A Corpse in the Koryo by James Church
My rating: 3 of 5 stars
Inspector O, the protagonist of James Church's "A Corpse in the Koryo" works for the North Korean Ministry of People's Security. We meet him as he is unable to take a picture of a suspect car because of dead batteries in his camera (batteries are almost impossible to get in North Korea, like almost any other consumer item). Then he is sent on a mission from Pyongyang, through Kanggye, to Manpo, and all this time (covering over 120 pages) neither he nor the reader knows what is going on. Completely random, often absurd, things keep happening, sort of like in Scorsese's movie "After Hours", only here things are not that funny and we are aware that people can pay with their lives for a single misstep. Finally, back in Pyongyang, O gets a "normal" case to solve, the murder of a foreigner in a hotel. From that moment, until the end of the novel, most of the confusing things that initially made no sense whatsoever, get slowly untangled. More bizarrely, the narration is interspersed with O's conversation with Richie, an Irish agent. Again, the conversation does not make much sense, until the very end of the novel.
The author, who apparently has personal knowledge of life in the highly totalitarian North Korea, does a pretty good job presenting the grim and bleak realities. Even for me, born and raised in a country where for many years one could not get most basic items in stores, where there were enormous lines to buy food, where meat, sugar, and many other things were rationed, the North Korean situation is unimaginably bad. In fact, I regret that the author does not spend a bit more time to show glimpses into the lives of regular citizens of North Korea, rather than focusing on functionaries, who, after all, are quite privileged.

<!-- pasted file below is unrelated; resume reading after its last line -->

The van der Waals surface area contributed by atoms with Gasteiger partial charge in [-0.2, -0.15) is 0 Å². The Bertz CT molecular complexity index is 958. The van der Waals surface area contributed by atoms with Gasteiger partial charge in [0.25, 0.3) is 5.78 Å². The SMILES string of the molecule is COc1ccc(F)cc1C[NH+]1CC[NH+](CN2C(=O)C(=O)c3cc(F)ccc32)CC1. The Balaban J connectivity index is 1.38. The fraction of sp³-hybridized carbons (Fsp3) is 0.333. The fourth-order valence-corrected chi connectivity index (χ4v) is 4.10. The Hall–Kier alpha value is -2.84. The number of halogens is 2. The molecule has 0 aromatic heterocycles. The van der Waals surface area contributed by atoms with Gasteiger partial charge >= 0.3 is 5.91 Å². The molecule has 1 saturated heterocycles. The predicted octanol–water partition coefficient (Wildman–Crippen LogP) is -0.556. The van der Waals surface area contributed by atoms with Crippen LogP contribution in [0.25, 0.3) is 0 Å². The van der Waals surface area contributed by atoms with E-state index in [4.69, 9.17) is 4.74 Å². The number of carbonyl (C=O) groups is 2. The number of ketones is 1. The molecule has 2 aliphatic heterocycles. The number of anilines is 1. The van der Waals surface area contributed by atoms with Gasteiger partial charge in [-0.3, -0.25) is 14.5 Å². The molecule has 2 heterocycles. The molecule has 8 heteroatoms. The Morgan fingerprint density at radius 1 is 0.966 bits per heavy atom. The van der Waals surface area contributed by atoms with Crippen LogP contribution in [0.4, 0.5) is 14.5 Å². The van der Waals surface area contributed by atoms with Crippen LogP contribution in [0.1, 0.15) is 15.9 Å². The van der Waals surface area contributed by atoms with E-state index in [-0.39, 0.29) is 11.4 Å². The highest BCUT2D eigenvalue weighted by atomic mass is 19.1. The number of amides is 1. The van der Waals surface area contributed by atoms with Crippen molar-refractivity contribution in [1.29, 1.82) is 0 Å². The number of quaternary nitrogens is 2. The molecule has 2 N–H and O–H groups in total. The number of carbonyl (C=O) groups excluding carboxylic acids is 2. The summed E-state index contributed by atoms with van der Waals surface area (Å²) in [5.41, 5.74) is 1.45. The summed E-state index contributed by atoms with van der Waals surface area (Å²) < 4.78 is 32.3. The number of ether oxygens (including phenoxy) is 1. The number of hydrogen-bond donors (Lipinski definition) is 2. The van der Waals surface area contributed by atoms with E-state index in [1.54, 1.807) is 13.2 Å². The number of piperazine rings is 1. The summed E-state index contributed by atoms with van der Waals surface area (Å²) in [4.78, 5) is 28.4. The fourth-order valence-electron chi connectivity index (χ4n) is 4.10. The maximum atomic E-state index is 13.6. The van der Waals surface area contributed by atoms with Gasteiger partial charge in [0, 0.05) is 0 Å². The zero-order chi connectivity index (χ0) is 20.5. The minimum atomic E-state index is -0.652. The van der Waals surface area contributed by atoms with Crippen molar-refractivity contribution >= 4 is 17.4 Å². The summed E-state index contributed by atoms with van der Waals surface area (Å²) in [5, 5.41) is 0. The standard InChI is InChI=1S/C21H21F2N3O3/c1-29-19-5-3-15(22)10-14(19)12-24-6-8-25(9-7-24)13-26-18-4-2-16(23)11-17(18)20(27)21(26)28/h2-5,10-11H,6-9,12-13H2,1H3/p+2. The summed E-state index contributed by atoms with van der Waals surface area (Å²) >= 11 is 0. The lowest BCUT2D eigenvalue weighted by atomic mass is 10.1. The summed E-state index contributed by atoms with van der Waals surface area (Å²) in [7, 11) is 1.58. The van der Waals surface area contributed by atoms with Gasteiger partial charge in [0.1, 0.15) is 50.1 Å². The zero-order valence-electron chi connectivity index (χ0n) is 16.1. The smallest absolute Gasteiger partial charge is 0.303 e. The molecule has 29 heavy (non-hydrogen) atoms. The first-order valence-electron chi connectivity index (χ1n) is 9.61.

The portrayal of rivalries between the three agencies, the Ministry of People's Security, the Military Security, and the Investigations Department of the Central Committee is one of the best aspects of the novel. The author also seems to imply that, as powerful as they are, all these organizations depend on a mere whim of the top party people. Whether it is true or not, I do not know, but it adds another layer of complexity to already complicated structure of the plot.
Throughout the novel Mr. Church writes in a cold, impassive style, and allows emotions to show only a few times. I particularly like the phrase "the 1960s, when everyone was poor but still had hope." I love the fragment about young O's travel, with his grandfather, to Siberia to get wood for a furniture store they planned to open. On the other hand, I do not care for the device of intertwining the plot with conversation with Richie. To me it smacks of the author showing off his literary prowess. Funny, I usually love books that are out of the mainstream, ones that bend or mix the genres. "A Corpse in the Koryo" is quite out of the mainstream, yet I like the traditional parts in it more than the unusual ones. Maybe because they are written better?
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